Skip to main content

Long-Term, Committed Monogamy in Cause Marketing

Some sponsors do so much volume and have such great visibility and recognition that they almost have the pick of charities to partner with. So, like actor George Clooney, some sponsors have been seen with a lot of different pretty faces over the years.

Toys R Us has had cause marketing relationships with at least 4 charities in the last 20 years and is currently with Toys for Tots.

In the last year Purina, the pet foods brand, has done cause marketing campaigns with Adopt-A-Pet.com, as seen at the left, and with Susan G. Komen for the Cure.

But there is value to strict monogamy in cause marketing relationships. After all, which is cuter, George Clooney canoodling with girlfriend #32 or a couple that’s been married 65 years that still holds hands and snuggles?

With that in mind, here’s my short list of the positives of long-term monogamous cause marketing relationships.

Customers begin to think of you and your charity partner as an inseparable pair. And that’s good for both your brands. To illustrate, here’s a pop quiz…who’s the partner for these organizations/brands? (answers below).
  • Subway
  • Ronald McDonald House Charities
  • Yoplait
  • St. Jude Children’s Research Hospital
The relationships between your staffs deepens. Like an old couple you understand each other’s rhythms, moods, and annual calendars. And you accommodate yourself to your partner’s needs and disposition.

You understand each other’s business models. There’s a Steely Dan song called “Hey 19” that explains it all. The song is about the disappointment an older man feels with a younger lover at having to explain all the things meaningful to him. The pertinent line is: “Hey 19, that’s ‘Retha Franklin. She don’t remember the queen of soul…” There’s value in not having to perpetually explain everything to your partner.

Your communication has grown past the puppy love stage. You can speak frankly without upsetting each other. And you can raise really out-there ideas without worrying about losing face.

You become each other’s memory. I don’t remember where I read it, but someone once said that part of the pain of divorce is that when couples split they lose part of the memory that their partner had for the couple’s friends, events, feelings, facts and the like. Similarly, even with changing staffs chances are someone in the relationship remembers why one approach in the past did or did not work.

That’s my short list. Feel free to add to it in the comments below.

(Quiz answer key: Subway+American Heart Association; Ronald McDonald House Charities+McDonalds; Yoplait+ Susan G. Komen for the Cure; St. Jude Children's Research Hospital+Target).

Comments

Popular posts from this blog

Profile of Cause Marketing Veteran Joe Lake

Blogger's Note: What follows is a profile and interview I wrote of Children's Miracle Network co-founder Joe Lake, who was recently installed as the CEO of the Starfish Television Network. This originally appeared in the Salt Lake Enterprise on Monday, May 11.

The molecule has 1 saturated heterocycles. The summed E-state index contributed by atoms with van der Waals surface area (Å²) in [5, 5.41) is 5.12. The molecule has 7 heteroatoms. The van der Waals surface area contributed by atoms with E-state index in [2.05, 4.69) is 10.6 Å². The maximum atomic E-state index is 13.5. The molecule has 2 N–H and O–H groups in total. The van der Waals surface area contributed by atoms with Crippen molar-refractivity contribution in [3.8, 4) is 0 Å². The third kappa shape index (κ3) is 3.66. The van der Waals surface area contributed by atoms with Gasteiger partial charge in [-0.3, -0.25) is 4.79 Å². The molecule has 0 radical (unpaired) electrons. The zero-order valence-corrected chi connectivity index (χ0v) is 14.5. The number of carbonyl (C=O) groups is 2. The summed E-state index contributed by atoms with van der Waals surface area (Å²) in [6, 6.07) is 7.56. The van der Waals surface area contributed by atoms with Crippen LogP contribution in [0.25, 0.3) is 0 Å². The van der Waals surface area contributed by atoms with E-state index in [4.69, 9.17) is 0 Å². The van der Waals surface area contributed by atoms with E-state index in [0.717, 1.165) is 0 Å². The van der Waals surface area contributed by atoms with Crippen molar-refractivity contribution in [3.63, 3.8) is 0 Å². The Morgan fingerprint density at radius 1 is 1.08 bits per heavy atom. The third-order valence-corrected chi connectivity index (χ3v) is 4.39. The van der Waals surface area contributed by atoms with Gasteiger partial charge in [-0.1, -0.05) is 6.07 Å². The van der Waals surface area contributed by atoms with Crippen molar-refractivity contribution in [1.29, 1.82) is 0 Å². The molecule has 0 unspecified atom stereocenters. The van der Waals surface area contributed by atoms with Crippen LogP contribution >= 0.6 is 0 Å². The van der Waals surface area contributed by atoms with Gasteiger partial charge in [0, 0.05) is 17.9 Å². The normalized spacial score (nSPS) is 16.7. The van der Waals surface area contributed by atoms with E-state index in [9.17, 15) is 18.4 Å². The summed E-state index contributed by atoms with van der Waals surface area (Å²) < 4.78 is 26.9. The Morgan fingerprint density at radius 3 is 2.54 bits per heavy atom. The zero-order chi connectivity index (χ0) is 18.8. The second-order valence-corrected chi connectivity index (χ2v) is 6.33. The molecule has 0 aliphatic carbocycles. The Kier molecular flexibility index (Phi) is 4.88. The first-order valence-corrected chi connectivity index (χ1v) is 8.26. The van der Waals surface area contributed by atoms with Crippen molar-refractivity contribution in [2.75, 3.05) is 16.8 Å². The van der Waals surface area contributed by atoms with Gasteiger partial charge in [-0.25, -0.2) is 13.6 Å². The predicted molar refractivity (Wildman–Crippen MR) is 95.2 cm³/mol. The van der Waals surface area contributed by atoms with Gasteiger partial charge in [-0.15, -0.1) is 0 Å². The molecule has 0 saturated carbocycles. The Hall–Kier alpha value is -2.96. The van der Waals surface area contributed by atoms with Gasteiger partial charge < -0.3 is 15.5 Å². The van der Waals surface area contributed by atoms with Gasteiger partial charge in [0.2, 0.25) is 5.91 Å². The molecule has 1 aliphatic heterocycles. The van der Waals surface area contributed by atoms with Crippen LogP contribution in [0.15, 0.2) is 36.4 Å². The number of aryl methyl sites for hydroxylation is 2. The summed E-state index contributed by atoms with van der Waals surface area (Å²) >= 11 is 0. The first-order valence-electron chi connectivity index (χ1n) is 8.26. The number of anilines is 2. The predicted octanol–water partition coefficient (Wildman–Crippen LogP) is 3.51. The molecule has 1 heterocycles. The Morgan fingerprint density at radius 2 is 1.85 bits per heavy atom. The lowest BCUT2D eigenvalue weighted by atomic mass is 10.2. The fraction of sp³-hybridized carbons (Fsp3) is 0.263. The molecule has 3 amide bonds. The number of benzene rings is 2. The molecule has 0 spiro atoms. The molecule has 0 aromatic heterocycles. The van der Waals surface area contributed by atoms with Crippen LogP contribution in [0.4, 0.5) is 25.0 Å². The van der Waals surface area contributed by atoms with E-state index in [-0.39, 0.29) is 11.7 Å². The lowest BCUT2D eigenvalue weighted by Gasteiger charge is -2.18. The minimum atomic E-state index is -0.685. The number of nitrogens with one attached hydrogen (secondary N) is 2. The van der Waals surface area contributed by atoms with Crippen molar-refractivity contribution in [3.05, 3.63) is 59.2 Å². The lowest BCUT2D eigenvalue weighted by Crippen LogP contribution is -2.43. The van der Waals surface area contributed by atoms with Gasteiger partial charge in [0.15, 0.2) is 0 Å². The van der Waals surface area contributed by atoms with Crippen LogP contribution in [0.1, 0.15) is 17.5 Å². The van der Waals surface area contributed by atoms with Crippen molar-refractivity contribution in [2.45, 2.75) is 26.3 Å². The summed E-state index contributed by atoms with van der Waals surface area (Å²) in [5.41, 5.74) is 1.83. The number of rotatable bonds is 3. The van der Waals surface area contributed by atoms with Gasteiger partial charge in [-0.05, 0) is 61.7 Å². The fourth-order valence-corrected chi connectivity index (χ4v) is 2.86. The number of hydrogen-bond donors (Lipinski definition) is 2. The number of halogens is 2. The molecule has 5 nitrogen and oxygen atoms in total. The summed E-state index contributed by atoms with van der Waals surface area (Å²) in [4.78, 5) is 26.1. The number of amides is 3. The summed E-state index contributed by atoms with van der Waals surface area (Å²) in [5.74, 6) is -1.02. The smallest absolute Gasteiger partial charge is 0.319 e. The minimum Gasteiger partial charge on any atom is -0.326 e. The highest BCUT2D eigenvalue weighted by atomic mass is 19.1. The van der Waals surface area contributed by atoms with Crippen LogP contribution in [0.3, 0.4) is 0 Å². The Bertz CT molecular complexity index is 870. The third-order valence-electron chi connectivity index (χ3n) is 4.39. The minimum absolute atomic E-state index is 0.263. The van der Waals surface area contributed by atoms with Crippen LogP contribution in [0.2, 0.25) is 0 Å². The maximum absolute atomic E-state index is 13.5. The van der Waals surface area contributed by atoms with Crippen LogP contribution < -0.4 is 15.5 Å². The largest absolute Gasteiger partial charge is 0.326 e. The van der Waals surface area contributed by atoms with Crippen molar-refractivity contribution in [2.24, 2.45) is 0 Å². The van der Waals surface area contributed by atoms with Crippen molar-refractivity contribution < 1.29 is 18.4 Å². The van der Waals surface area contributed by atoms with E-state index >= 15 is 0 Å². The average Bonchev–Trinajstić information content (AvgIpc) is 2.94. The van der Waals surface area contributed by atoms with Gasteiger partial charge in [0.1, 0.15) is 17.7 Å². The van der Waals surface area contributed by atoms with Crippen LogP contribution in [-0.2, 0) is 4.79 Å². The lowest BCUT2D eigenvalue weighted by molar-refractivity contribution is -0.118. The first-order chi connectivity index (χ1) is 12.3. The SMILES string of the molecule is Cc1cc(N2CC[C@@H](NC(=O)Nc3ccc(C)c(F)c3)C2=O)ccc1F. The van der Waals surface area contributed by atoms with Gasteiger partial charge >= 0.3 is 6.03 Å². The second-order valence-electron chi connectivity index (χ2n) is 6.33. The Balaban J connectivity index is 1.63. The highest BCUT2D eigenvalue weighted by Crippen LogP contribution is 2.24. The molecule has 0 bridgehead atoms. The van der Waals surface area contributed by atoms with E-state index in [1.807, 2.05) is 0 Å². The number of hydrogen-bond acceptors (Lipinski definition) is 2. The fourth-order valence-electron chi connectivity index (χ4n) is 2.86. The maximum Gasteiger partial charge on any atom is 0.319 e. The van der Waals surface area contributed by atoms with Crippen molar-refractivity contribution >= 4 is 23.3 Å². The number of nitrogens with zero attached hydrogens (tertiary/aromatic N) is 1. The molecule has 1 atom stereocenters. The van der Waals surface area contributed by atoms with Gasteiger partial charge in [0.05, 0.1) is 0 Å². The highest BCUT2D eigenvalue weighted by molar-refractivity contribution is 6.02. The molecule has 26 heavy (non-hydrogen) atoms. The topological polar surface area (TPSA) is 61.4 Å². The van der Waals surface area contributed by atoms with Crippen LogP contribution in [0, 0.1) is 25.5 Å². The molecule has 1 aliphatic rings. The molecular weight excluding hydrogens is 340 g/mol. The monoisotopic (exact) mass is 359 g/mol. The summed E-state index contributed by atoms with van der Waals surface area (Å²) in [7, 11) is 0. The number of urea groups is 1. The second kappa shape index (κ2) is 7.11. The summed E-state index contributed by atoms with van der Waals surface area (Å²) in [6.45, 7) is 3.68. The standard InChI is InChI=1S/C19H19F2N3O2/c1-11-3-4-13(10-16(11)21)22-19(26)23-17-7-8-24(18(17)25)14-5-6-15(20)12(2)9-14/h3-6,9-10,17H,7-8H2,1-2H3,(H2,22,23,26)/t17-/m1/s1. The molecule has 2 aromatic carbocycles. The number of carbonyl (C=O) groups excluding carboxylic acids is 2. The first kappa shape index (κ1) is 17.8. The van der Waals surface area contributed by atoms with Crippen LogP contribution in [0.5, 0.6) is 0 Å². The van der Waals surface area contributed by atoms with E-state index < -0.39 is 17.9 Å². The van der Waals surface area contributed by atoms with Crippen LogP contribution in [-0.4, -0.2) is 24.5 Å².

Lining the walls of the office of Joe Lake, the new CEO of the Starfish Television Network, a 501(c) (3) public charity and television network founded in 2006 and headquartered in Midvale, are pictures of the many celebrities he has worked with.

There are pictures of Joe with Goldie Hawn, Sidney Poitier, Jeff Bridges, Bill and Hillary Clinton, Rob Lowe and Walter Cronkite, and affectionately-autographed publicity stills from Bob Hope and Rich Little.

It’s something you’d expect in the office of a Hollywood agent, or at a celebrity hangout in Manhattan, or Chicago or Vegas. But the Starfish Television Network, whose mission is to tell the stories of nation’s nonprofits in a way that educates, entertains and inspires its audi…

Unconventional Metrics of Cause Marketing Power

The printed edition of Fortune Magazine runs a regular feature called ‘My Metric’ wherein business leaders identify informal but telling measures of current economic activity.

In the January 17, 2011 Michael Glimcher, CEO of Glimcher Realty Trust cited as his metric an increased number of black cars on the streets of New York City as a sign of the U.S. economy’s (still pending?) resurgence.

That got me thinking, what unconventional metrics evidence the power of certain cause marketing efforts?

One immediately leapt to mind, although only General Mills, which makes Yoplait yogurt in the U.S., can measure it.

The Yoplait lid at left... which I purchased in December 2010... can NOT be redeemed for a $0.10 donation to Susan G. Komen for the Cure. Instead it promotes Yoplait’s sponsorship of Komen’s Race for the Cure events, which are numerous.

But I’d bet you a six-pack of Yoplait Greek Honey Vanilla that people nonetheless still send in some number of the lids above in an attempt to redeem th…

Top Eight Cause-Related Marketing Campaigns of 2007

Yeah, You Read it Right. It's a Top 8 List.

More cause-related marketing campaigns are unveiled every day across the world than I review in a year at the cause-related marketing blog. And, frankly, I don’t see very many campaigns from outside North America. So I won’t pretend that my annual list of the top cause-related marketing campaigns is exhaustive.

But, like any other self-respecting blogger, I won’t let my superficial purview stop me from drawing my own tortured conclusions!

So… cue the drumroll (and the dismissive snickers)… without further ado, here is my list of the eight best cause-related marketing campaigns of 2007.

My list of the worst cause-related marketing campaigns of 2007 follows on Thursday.


Chilis and St. Jude Children’s Research Hospital
I was delighted by the scope of Chilis’ campaign for St. Jude Children’s Research Hospital. As you walked in you saw the servers adorned in black co-branded shirts. Other elements included message points on the Chilis beverage coas…